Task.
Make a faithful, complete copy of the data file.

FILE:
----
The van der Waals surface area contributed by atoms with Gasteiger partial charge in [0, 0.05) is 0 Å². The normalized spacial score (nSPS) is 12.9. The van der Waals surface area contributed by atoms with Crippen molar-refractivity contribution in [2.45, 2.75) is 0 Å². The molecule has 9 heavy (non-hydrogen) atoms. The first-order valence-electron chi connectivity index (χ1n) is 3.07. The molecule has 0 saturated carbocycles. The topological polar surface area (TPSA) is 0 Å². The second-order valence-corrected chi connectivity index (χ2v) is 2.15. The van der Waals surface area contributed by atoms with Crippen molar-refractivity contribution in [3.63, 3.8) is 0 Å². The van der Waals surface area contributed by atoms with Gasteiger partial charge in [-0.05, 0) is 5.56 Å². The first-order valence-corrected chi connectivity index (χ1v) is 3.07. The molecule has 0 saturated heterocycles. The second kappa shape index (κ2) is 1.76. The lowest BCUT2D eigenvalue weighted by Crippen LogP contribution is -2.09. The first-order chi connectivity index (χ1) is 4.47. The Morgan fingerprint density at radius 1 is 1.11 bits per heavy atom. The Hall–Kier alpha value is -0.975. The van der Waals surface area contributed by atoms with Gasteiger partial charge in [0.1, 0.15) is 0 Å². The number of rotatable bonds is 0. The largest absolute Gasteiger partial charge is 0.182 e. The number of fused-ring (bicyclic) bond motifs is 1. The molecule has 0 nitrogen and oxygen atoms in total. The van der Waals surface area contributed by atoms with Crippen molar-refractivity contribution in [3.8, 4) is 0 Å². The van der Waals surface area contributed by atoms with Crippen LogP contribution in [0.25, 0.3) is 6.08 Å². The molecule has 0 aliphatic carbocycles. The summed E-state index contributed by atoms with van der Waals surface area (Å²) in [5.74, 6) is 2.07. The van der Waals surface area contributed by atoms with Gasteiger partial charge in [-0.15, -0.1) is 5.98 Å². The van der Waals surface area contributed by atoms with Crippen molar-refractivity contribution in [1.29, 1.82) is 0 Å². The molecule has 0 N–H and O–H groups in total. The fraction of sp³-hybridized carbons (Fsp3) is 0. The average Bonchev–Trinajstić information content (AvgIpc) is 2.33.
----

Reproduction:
The van der Waals surface area contributed by atoms with Gasteiger partial charge in [0, 0.05) is 0 Å². The normalized spacial score (nSPS) is 12.9. The van der Waals surface area contributed by atoms with Crippen molar-refractivity contribution in [2.45, 2.75) is 0 Å². The molecule has 9 heavy (non-hydrogen) atoms. The first-order valence-electron chi connectivity index (χ1n) is 3.07. The molecule has 0 saturated carbocycles. The topological polar surface area (TPSA) is 0 Å². The second-order valence-corrected chi connectivity index (χ2v) is 2.15. The van der Waals surface area contributed by atoms with Crippen molar-refractivity contribution in [3.63, 3.8) is 0 Å². The van der Waals surface area contributed by atoms with Gasteiger partial charge in [-0.05, 0) is 5.56 Å². The first-order valence-corrected chi connectivity index (χ1v) is 3.07. The molecule has 0 saturated heterocycles. The second kappa shape index (κ2) is 1.76. The lowest BCUT2D eigenvalue weighted by Crippen LogP contribution is -2.09. The first-order chi connectivity index (χ1) is 4.47. The Morgan fingerprint density at radius 1 is 1.11 bits per heavy atom. The Hall–Kier alpha value is -0.975. The van der Waals surface area contributed by atoms with Gasteiger partial charge in [0.1, 0.15) is 0 Å². The number of rotatable bonds is 0. The largest absolute Gasteiger partial charge is 0.182 e. The number of fused-ring (bicyclic) bond motifs is 1. The molecule has 0 nitrogen and oxygen atoms in total. The van der Waals surface area contributed by atoms with Crippen molar-refractivity contribution in [3.8, 4) is 0 Å². The van der Waals surface area contributed by atoms with Crippen LogP contribution in [0.25, 0.3) is 6.08 Å². The molecule has 0 aliphatic carbocycles. The summed E-state index contributed by atoms with van der Waals surface area (Å²) in [5.74, 6) is 2.07. The van der Waals surface area contributed by atoms with Gasteiger partial charge in [-0.15, -0.1) is 5.98 Å². The van der Waals surface area contributed by atoms with Crippen molar-refractivity contribution in [1.29, 1.82) is 0 Å². The molecule has 0 N–H and O–H groups in total. The fraction of sp³-hybridized carbons (Fsp3) is 0. The average Bonchev–Trinajstić information content (AvgIpc) is 2.33.